My friend is super wonderful anyways, but I know that our decades long friendship has caused her to give extra thought to the students of her school who are outside of the gender norms.  I am so happy that our long friendship has led her to take a special interest in the well-being of these kids.

The school impressed me so much that I drove back up to Bethlehem twice to draw and paint the school.  My friend hasn’t seen the drawing yet, but I hope that she likes it enough to hang it in her office.

I Must Be Doing Something Right

I am in my Woman Rivetingwork truck, at the bank, holding a check which bears a feminine name (my spouse’s) and an androgynous name (mine). Well, not my work truck, but my boss’s truck, and it is even way worse than my truck, except that some of the equipment in it works better, sometimes. Diesel and chemicals leak out through the holes through which I can see the macadam below. Soot blankets the inside of the cab, because the chimney in the back of the truck is clogged. Yes, there is a chimney in the back of my truck. I mean my boss’s truck.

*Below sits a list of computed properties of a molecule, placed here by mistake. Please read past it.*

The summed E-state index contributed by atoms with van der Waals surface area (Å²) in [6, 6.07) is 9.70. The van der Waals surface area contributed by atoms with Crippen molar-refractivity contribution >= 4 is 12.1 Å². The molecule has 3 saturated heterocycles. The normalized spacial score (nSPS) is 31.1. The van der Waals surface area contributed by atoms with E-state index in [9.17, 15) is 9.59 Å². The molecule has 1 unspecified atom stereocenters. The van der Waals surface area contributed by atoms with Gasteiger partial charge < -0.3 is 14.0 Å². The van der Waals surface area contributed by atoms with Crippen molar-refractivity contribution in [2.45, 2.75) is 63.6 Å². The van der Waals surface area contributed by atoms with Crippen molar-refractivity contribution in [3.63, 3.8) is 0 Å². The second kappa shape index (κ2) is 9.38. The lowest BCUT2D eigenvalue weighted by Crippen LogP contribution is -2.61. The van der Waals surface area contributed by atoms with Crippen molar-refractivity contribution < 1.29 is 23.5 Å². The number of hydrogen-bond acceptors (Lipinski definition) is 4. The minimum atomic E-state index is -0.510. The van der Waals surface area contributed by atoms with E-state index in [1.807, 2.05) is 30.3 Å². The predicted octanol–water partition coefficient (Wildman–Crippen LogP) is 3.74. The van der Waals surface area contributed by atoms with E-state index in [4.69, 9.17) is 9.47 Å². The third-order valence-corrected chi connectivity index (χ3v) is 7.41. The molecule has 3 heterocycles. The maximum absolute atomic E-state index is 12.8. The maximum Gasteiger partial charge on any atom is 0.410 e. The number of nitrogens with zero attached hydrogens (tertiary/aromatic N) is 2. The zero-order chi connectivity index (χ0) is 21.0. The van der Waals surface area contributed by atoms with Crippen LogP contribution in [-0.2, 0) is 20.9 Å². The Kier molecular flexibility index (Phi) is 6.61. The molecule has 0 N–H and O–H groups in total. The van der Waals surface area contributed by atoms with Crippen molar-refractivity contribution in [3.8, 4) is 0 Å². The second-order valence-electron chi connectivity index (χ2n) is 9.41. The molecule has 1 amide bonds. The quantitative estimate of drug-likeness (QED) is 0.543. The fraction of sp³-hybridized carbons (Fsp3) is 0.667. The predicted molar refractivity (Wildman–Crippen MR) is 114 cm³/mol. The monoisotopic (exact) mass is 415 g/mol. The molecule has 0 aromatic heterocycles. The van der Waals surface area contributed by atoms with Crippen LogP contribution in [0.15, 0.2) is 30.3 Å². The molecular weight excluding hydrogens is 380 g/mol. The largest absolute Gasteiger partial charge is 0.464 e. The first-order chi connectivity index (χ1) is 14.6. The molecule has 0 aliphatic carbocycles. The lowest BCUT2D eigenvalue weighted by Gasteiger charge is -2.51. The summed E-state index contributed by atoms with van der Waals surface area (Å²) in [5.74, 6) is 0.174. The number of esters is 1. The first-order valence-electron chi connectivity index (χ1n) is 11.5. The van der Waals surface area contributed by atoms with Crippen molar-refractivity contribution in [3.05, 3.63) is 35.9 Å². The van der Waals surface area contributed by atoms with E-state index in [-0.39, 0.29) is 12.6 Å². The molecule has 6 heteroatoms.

I couldn’t be any less of a girl as I insert the payment stub and check into the pneumatic canister. My hair is cropped short. I smell like the diesel, bleach, and sulfuric acid which saturate my worn out Dickies work clothes and wet boots. Probably I have grease smudges on my face from crawling around inside the diesel engine in the back of my truck making repairs, before giving up and calling for a new truck. The “girls” are tucked safely into a tight sports bra. I have no feminine accoutrements to rely on.

As the can whizzes through the tube, I think, that is all right. I learned from my mother (I know that I was hard on her last week) that the measure of a woman is not in whether she has a “woman’s” job, follows orders from a man, has on heels or jewelry, wears make-up or feminine clothing, or goes to the hair dresser (my mother has always gone to the barber). These lessons have stuck with me. I am no less woman because I don’t submit to most of the “rules” of what women are supposed to be. As a transgender female, that makes it even tougher on me. Fortunately, I also inherited stubbornness from my mother.